Getting Help In Times of Trouble

New York FarmNet offers clients advice and answers.

By Nancy Dorman-Hickson

“It really doesn’t matter if you’ve got 500, 1,500 or 5,000 acres—you still have the iron laws of finance that tell you what you can and can’t do,” says Herbert “Huck” Heintz of Jasper, N.Y. He’s a financial consultant with NY FarmNet.

NY FarmNet financial consultant Bill Sanok, farmer Phil Schmitt and Edward Staehr.

NY FarmNet financial consultant Bill Sanok, farmer Phil Schmitt and Edward Staehr.

The Cornell University program offers financial and personal consulting services to New York farmers. Funded by the state and grant sources, around 35,000 people have used the free, confidential program since it began in 1986.

“We typically get about 6,000 requests annually,” Executive Director Edward Staehr says. Some 47 freelance consultants with financial or social work backgrounds work on a part-time, as-needed basis. They help answer questions about business and family finances, farm changes, farm management, disaster, stress, family communication and conflict.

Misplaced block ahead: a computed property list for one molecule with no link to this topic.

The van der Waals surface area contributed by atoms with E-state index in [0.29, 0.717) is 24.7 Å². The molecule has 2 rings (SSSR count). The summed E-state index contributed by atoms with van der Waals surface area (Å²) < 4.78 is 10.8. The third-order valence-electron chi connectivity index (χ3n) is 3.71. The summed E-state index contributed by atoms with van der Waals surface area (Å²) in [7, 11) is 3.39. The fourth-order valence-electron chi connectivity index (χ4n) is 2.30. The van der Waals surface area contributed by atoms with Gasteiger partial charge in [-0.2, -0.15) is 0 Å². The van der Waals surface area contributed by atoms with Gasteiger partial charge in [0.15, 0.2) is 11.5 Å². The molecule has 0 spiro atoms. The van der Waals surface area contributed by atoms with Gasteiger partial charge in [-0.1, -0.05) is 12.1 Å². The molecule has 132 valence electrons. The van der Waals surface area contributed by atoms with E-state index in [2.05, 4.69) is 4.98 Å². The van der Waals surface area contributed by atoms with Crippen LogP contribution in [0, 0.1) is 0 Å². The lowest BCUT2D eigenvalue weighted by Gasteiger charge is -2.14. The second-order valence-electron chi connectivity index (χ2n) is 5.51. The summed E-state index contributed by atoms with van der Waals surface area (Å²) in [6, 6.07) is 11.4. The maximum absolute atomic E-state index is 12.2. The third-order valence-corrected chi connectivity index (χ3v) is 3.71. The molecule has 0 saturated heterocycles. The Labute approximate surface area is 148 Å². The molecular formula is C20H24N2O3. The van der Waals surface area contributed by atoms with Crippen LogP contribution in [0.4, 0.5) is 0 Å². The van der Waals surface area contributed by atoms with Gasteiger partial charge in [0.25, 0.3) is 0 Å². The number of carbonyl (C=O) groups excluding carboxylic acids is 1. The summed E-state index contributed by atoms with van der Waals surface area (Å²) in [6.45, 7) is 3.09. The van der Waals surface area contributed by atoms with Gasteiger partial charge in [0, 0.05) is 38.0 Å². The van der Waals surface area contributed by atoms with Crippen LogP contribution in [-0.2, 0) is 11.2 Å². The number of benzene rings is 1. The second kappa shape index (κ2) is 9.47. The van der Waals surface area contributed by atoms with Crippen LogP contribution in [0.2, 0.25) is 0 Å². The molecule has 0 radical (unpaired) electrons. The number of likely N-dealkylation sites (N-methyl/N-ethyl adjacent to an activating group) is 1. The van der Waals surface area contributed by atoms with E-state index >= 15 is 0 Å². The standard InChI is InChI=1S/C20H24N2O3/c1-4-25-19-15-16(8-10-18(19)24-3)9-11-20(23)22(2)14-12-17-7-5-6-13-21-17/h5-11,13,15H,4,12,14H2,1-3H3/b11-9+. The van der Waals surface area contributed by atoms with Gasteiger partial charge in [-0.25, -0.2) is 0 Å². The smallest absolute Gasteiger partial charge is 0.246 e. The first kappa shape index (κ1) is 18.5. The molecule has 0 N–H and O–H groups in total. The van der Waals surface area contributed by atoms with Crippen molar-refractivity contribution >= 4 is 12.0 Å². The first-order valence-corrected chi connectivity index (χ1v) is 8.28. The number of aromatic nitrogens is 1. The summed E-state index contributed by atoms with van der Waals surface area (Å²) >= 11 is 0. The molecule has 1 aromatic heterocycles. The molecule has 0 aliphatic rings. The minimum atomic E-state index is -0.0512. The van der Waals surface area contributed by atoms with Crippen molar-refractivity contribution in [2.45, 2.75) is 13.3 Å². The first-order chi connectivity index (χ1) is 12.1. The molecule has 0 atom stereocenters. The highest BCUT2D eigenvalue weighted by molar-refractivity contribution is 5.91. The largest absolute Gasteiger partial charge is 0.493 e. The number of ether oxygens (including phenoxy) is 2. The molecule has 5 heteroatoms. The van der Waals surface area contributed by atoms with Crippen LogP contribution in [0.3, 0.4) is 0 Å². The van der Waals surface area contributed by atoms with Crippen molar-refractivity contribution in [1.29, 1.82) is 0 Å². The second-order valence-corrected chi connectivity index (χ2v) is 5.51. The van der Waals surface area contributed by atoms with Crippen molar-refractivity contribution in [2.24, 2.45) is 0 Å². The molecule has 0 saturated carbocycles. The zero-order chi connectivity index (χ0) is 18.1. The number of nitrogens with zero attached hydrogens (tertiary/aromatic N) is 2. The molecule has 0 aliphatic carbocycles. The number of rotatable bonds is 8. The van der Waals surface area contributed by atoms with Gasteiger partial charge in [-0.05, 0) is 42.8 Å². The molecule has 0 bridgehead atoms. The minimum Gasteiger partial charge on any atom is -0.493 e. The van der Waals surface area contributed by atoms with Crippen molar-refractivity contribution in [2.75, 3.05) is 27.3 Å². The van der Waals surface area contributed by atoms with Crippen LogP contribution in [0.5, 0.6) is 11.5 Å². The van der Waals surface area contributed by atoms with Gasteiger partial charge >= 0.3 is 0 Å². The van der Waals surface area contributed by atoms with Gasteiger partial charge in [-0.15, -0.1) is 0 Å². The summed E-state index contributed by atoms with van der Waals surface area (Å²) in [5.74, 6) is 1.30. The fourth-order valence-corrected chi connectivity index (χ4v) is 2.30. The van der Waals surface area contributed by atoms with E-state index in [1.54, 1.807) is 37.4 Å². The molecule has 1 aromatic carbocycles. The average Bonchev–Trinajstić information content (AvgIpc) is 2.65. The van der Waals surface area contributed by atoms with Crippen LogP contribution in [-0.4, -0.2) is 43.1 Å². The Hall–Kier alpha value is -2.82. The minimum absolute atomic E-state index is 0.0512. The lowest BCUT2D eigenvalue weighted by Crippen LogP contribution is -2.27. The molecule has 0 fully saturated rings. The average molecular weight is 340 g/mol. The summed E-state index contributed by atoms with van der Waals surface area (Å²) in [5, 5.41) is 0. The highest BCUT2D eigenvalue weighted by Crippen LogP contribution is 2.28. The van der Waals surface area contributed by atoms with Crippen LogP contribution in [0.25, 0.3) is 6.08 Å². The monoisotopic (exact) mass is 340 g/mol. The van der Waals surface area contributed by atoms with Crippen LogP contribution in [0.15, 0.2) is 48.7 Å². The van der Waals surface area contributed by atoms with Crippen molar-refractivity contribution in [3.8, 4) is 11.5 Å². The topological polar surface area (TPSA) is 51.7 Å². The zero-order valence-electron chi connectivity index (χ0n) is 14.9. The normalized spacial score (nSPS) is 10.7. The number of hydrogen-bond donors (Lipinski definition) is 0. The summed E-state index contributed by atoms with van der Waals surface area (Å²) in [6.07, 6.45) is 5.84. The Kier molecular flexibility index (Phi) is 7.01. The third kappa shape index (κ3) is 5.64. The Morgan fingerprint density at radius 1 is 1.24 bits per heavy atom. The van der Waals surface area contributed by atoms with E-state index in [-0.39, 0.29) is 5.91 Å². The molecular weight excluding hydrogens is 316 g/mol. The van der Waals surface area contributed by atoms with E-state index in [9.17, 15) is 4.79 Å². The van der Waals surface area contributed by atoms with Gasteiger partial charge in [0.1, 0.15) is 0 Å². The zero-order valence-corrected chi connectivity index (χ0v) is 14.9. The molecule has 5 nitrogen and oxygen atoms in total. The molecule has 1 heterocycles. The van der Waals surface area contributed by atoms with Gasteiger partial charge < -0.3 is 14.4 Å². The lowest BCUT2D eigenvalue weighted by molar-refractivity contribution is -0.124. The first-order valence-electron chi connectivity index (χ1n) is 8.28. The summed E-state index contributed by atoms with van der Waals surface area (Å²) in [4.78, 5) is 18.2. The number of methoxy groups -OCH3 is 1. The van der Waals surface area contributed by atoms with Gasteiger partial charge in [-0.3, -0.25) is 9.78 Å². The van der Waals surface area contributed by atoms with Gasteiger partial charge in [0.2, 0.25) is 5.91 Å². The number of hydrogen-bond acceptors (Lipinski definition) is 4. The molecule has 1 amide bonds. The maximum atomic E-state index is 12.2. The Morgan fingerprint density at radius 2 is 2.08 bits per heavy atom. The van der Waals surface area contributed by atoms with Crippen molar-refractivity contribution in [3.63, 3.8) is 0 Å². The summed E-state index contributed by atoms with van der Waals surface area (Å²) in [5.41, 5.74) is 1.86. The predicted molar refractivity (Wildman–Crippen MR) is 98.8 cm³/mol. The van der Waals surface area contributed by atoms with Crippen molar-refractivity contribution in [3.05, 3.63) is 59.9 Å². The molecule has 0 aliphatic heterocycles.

Heintz eases into the sensitive work when he visits a farm. “You never really confront anybody, but eventually you’re right into the meat of the matter,” he says. “People begin to realize that I’m not your eighth-grade teacher telling you that you’re no good in algebra.” Conversely, he says,
“I always tell people that I am not your beer joint buddy. We also have to tell people what’s limiting their business.”

Heintz typically shares how he owned two marginally profitable dairy operations before succeeding with a third. The consultant worked as well in finance, including on Wall Street.

“Lack of profitability is not always the reason that’s holding some farms back,” Staehr says. “Oftentimes, there are immense family issues. Sometimes the younger generation wants to gain ownership and equity right away, and the senior generation wants to put the brakes on. We help them come to a middle ground.”

The program consultants hope their practical approach and experienced objectivity will help the producers figure out what to do next. “We help these businesses succeed. The farming industry is a big part of any state’s gross disposable product,” Heintz says. Farmers “pay a lot of taxes and they hire a lot of people.”

Staehr agrees. “We play a large role in helping the state’s agricultural economy.”

For more about NY FarmNet, visit online at Executive Director Edward Staehr suggests farmers in other areas without such a program find help by contacting their Cooperative Extension Service, as well as mediators and providers who offer legal and personal counseling services.